These problems became obvious to the West after 2001 when Iraqi and Afghan troops eventually became eager to switch from AK-47s to M-16s because of problems with ammunition quality. AK-47 ammo has long had quality issues, at least to a greater degree than M-16 5.56mm stuff. As new Iraqi and Afghan security forces were recruited, trained and sent into action, there was a huge increase in demand for AK-47 ammo. This led to a lot of older stuff coming onto the market. In many nations that use the AK-47, including China, not a lot of ammo is used. Put simply, the troops don't get a lot of practice firing their weapons. But large stocks of ammo are stockpiled in case there is a war. With the increased demand from Iraq and Afghanistan, many nations with these stockpiles saw an opportunity to unload their older (often 40 years or more) stuff. This elderly ammunition was not only suffering from the usual aging problems of old ammo (the chemicals in the propellants breaks down and makes the bullets move a lot slower, and less effectively), but often showed the effects of poor storage (corrosion). All that, plus the ease with which one can bribe Iraqi or Afghan supply officials to accept the bad stuff, led to many Iraqi and Afghan troops going into battle with very defective ammo. These problems largely go away with M-16 ammo, which is made to higher standards in the first place, and rarely lies around for a long time. M-16 users let their troops practice more often. There is some crap 5.56mm ammo out there, but to a much lesser degree than is the case with the AK-47 stuff. Iraqi and Afghan troops figured out that their chances of surviving in combat improved considerably if they were using M-16 type weapons, even if these rifles required more frequent cleaning.
While it was useful to have everyone one on the same side using the same assault rifles (AK-47s and M-16s sound quite different in combat) there was another solution available. As surplus AK-47s and SKS (semiauto rifle using AK-47 ammo) weapons became widely available in the West after the Cold War ended the market for Western quality AK-47 ammo grew. The military was also a major customer because SOCOM (Special Operations Command) often used AK-47s on missions or had to supply American made ammo to allies who did. The Russian weapons could also be built, to higher quality standards, by Western manufacturers but that was not as important as getting higher quality ammo. The AK-47 ammunition built to Western standards had far fewer failures (not firing at all or jamming the barrel with stuck bullet) and user injuries (low quality shell casings that allow the propellant to vent some of the high-pressure air back against the bolt). The Western style stuff left less crud in the barrel and was more consistent in performance. This encouraged more users to use single shots, not bursts of fire (spray and pray).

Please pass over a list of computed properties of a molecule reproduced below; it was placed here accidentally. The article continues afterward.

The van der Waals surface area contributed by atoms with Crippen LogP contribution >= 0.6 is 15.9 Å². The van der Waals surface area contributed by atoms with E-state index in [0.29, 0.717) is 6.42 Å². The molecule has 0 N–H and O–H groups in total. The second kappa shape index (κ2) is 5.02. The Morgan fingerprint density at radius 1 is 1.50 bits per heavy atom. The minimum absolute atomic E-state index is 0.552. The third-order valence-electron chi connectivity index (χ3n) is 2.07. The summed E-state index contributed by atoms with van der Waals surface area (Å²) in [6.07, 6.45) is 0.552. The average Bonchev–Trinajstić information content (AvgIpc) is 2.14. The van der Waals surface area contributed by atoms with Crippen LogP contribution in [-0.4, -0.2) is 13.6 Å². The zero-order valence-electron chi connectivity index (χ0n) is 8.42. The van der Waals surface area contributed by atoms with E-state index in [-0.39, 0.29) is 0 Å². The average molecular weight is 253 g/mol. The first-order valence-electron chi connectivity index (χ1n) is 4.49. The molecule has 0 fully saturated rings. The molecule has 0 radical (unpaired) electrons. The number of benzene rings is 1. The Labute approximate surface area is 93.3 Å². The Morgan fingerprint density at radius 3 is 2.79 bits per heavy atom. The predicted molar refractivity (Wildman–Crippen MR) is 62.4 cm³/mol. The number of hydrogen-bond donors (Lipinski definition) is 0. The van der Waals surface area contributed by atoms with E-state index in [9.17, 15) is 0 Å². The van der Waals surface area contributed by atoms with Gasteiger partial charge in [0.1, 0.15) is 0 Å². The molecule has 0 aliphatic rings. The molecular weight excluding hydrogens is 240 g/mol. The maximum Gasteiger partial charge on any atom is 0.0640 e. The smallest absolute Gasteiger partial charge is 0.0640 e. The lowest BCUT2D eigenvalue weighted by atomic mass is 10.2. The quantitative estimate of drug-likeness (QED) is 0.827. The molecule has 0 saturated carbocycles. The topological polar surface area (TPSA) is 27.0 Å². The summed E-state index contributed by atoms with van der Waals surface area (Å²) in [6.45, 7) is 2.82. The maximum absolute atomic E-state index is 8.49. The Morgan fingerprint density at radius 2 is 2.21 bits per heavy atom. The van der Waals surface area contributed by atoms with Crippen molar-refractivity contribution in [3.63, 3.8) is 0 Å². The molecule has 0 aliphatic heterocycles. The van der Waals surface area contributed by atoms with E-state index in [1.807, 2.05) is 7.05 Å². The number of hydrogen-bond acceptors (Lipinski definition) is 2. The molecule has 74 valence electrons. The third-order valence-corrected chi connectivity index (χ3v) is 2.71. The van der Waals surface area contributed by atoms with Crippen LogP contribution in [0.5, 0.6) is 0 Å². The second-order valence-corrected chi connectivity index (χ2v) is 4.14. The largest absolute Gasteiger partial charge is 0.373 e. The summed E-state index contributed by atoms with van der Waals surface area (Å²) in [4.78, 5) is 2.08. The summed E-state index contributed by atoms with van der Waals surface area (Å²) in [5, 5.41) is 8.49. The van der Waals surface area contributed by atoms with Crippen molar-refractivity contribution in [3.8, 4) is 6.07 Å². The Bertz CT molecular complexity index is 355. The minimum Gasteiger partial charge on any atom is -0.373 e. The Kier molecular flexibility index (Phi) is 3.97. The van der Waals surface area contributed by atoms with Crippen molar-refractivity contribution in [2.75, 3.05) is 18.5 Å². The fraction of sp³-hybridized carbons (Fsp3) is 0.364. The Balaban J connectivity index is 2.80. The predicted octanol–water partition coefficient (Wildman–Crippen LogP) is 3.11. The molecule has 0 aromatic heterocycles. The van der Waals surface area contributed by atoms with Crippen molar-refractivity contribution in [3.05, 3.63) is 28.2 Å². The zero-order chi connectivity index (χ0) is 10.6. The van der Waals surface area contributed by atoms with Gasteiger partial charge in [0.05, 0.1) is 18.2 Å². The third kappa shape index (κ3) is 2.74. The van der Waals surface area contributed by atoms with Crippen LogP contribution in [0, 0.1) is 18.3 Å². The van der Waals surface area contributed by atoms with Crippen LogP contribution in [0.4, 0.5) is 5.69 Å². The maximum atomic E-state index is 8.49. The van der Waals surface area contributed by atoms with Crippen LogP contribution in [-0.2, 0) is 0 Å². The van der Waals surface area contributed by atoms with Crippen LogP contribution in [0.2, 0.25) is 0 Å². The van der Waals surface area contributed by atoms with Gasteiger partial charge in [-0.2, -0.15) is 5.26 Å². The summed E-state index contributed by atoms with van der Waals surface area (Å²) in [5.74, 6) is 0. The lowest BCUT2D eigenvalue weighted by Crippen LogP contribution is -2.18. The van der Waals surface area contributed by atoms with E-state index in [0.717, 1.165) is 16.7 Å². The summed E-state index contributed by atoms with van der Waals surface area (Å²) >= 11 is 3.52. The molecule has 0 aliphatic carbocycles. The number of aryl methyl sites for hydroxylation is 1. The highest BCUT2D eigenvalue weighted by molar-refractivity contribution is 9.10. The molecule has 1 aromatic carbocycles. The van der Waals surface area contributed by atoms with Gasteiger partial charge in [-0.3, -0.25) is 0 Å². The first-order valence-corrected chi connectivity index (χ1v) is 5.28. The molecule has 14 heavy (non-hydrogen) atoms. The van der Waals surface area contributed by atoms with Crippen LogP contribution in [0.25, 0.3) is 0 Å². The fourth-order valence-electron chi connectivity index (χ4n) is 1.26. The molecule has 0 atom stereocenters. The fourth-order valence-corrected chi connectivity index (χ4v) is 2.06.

There were many benefits to better quality ammunition in general. Not only was the weapon instantly more accurate and consistent, it was also less prone to failure but it also required less frequent and thorough cleaning. Even AK-47s lasted longer when using quality ammo. In Syria American allies, especially the Kurds, benefitted from getting quality ammo. That made the Russian weapons many Kurds used more effective and that was also great for morale.
Troops still supplied with Russian ammo, including thousands of Russians and civilian contractors complained about the poor quality of Russian ammo. Russian snipers were often supplied with Western made ammo otherwise the accuracy and effectiveness of these snipers declined quite a bit. That was one reason why Islamic terrorist groups, who often had some decent snipers, were never as effective as they could have been. It should also not underestimate how useful it was for Western troops to have their opponents using the bad ammo that would often be a lifesaver for the Western troops.